Emily Dickinson - Theme of Love

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Introduction
Emily Dickinson’s poetry is classified by editors as poems about nature, love, death, religion and others. Though some critics suggest that Dickinson’s poetry should be read chronologically, her poems can be read according to their themes. Since she was the daughter of a preacher her poems are often about God and Christianity, and in some of her love poems it is not certain if she is expressing her love for an actual lover or her spirituality. However, at one point of her life the poet stopped going to church and started satirizing Christian beliefs. Also, Dickinson isolated herself and emphasized her isolation by dressing in white. Her seclusion is present as a motif in some love poems. The death of her father, and nephew, led to an absolute seclusion and these deaths were probably the reason for the darker tone in her later poetry. Biographers have tried to find the source of this passion and intensity that is found in Emily Dickinson’s poems but there is an enigma when it comes to her love life. They have wondered when and how she encounterd these lovers, was the love reciprocated and how strong the feelings were. Dickinson seemed to have several passionate relationships but it is a fact that she remained unmarried. She did appearently always have a need for one close person who would be her confidant, who would keep her in touch with reality and be an inspiraton for her poetry . In Emily Dickinson’s poetry love can cause an exilirating rush of passion, or leave her with a hollow sense of deprivation, sometimes she questions love, touches various subject matters such as the position of a woman in a man’s world, and, for a woman who did not experience the world to its fullest, she wrote with surprising perception and emotion love poetry which left a mark in the history of literature. I decided to analyse some poems in which Emily Dickinson wrote about love from these different stranding points.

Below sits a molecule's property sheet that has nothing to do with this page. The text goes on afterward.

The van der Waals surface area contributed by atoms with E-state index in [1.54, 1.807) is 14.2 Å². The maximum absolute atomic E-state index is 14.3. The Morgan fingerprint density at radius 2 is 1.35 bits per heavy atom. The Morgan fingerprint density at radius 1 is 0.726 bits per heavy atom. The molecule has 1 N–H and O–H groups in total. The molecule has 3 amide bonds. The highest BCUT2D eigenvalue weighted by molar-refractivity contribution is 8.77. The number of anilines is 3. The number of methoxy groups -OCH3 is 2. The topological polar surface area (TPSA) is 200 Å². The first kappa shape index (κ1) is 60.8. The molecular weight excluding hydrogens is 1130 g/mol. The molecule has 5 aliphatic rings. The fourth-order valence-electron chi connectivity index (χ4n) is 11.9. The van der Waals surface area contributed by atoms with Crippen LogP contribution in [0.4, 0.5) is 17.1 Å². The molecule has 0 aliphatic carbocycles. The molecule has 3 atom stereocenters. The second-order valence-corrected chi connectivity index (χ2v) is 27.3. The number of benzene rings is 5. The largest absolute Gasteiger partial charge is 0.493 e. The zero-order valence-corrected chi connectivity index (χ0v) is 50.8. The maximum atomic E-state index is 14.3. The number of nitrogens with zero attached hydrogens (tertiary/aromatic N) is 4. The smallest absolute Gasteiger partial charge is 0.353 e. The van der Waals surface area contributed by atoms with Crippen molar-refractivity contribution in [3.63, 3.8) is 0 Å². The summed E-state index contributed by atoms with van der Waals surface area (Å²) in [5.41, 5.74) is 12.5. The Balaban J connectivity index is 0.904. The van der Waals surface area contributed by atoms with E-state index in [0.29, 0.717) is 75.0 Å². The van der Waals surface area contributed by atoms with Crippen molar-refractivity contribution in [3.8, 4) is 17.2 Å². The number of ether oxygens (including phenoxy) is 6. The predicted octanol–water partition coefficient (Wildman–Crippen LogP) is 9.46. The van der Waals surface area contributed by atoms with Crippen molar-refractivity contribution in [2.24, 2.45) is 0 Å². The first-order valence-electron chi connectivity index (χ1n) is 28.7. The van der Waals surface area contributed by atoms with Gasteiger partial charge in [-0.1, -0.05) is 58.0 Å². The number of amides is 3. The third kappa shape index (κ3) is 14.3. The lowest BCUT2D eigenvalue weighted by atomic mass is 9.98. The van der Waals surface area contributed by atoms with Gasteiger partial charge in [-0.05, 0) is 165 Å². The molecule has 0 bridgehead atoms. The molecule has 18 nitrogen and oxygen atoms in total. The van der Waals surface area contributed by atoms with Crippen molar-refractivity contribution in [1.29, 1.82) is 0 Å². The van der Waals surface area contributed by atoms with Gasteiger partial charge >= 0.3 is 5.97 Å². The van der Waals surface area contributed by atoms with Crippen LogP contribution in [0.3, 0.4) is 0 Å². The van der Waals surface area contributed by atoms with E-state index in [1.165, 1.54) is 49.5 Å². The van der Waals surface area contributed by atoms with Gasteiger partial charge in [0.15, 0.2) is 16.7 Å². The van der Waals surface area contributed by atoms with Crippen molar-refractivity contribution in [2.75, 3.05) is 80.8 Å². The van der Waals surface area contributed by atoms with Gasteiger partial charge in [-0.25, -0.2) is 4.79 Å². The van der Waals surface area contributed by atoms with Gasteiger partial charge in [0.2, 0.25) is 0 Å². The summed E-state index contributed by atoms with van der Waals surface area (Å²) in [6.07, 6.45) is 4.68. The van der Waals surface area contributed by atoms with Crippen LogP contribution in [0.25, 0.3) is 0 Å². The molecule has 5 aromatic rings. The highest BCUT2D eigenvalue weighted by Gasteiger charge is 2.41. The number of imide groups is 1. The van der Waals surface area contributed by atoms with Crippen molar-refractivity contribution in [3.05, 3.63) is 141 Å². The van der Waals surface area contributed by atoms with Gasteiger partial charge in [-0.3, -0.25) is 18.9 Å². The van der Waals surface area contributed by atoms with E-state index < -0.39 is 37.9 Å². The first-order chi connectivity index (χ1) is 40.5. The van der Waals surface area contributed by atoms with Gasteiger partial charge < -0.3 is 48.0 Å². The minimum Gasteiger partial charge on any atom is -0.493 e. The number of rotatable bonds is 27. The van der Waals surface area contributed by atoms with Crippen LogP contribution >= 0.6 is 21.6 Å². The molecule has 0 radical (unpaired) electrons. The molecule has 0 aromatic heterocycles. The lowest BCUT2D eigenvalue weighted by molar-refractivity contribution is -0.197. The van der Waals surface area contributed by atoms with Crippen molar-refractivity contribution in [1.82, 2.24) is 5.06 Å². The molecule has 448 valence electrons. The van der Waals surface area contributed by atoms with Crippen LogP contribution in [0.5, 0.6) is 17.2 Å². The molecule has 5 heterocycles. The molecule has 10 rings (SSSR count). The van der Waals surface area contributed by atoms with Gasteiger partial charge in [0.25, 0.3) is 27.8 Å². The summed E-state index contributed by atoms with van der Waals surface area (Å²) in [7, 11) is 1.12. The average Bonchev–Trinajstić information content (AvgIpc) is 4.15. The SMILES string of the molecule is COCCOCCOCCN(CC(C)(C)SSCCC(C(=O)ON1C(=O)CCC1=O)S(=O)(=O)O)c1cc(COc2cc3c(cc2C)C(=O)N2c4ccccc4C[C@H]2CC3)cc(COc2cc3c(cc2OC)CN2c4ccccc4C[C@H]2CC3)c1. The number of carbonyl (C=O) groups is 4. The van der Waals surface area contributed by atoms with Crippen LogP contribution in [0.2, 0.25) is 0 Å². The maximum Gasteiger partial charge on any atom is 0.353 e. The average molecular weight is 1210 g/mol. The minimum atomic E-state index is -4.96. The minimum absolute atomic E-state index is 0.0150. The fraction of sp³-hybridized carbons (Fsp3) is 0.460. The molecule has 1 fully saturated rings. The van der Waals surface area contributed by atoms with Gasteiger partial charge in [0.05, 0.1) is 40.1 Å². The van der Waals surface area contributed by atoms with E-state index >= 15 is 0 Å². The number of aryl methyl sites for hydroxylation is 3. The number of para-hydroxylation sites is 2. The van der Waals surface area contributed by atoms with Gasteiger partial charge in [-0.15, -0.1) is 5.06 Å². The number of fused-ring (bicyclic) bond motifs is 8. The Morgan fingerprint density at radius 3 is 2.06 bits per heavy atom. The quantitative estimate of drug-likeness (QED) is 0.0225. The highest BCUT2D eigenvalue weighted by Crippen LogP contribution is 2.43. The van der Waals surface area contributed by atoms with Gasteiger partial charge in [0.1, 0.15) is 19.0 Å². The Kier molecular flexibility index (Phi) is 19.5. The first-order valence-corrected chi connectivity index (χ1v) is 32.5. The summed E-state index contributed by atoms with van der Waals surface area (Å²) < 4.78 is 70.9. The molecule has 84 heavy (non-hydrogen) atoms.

“My Life had stood – a Loaded Gun” A patriarchal society, such as the one Emily Dickinson lived in, had very controlled social norms and rules. One aspect of it Dickinson described in her poem “My Life had stood – a Loaded Gun”. It centers around a masculine figure, a “Master” and the speaker, “a Loaded Gun”. The “Master” gives the weapon power and allows it to fulfill its purpose. In return, the gun is there to serve the “Master” and protect him at all times. Undoubtedly, this poem depicts a relationship between an authoritative and a submissive person. It is with a romanticized tone that it approachesthe theme of love and union, one that can very easily be described by Shakespeare’s “marriage of true minds” portrayed in his sonnet 116. However, the last stanza of this poem brings this romantic side of it into question. Critics claim that the whole poem is a delusion of the lyrical I, merely a self assurance that it is through a union of power that the master and the servant can be brought to their full potential. “Though I than He - may longer live

He longer must - than I -
For I have but the power to kill,
Without--the power to die—“

However, with these lines the poet seems to realize that a life through servitude does not bring one fulfillment, but only the illusion of it. More than once, Dickinson uses the expression “Master” to refer to males in her poetry. This can be taken as the way of her time and place, 19th century America along with the rest of the world, where men were still thought of as superior and the beholders of all power. With thisin mind, it is no surprise that the object of this poem, the gun, is simply taken up by a hunter, and thus bound to him forever. The image of love depicted in the poem, in which the sole purpose of the female – the gun is to serve her lover, seems to be a childish fantasy of submissive love. The lyrical I’s need to keep safe her...
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